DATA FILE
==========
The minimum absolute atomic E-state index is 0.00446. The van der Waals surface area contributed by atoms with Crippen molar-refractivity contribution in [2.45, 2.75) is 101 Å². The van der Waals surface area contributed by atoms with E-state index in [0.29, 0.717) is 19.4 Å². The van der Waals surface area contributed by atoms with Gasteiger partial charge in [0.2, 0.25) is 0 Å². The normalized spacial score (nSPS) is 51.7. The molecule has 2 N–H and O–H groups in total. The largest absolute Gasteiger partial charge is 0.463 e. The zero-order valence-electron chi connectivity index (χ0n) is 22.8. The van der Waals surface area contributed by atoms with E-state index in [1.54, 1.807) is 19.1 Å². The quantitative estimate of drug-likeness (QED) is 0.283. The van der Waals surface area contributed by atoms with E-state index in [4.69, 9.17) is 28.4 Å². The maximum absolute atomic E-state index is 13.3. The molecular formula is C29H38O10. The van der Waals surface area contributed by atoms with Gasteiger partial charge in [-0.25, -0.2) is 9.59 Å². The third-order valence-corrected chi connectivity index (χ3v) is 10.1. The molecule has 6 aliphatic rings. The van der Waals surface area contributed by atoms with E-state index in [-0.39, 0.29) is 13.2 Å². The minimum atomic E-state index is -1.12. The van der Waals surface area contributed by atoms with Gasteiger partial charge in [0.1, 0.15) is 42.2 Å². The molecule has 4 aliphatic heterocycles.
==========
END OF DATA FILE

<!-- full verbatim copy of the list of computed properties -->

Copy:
The minimum absolute atomic E-state index is 0.00446. The van der Waals surface area contributed by atoms with Crippen molar-refractivity contribution in [2.45, 2.75) is 101 Å². The van der Waals surface area contributed by atoms with E-state index in [0.29, 0.717) is 19.4 Å². The van der Waals surface area contributed by atoms with Gasteiger partial charge in [0.2, 0.25) is 0 Å². The normalized spacial score (nSPS) is 51.7. The molecule has 2 N–H and O–H groups in total. The largest absolute Gasteiger partial charge is 0.463 e. The zero-order valence-electron chi connectivity index (χ0n) is 22.8. The van der Waals surface area contributed by atoms with E-state index in [1.54, 1.807) is 19.1 Å². The quantitative estimate of drug-likeness (QED) is 0.283. The van der Waals surface area contributed by atoms with E-state index in [4.69, 9.17) is 28.4 Å². The maximum absolute atomic E-state index is 13.3. The molecular formula is C29H38O10. The van der Waals surface area contributed by atoms with Gasteiger partial charge in [-0.25, -0.2) is 9.59 Å². The third-order valence-corrected chi connectivity index (χ3v) is 10.1. The molecule has 6 aliphatic rings. The van der Waals surface area contributed by atoms with E-state index in [-0.39, 0.29) is 13.2 Å². The minimum atomic E-state index is -1.12. The van der Waals surface area contributed by atoms with Gasteiger partial charge in [0.1, 0.15) is 42.2 Å². The molecule has 4 aliphatic heterocycles.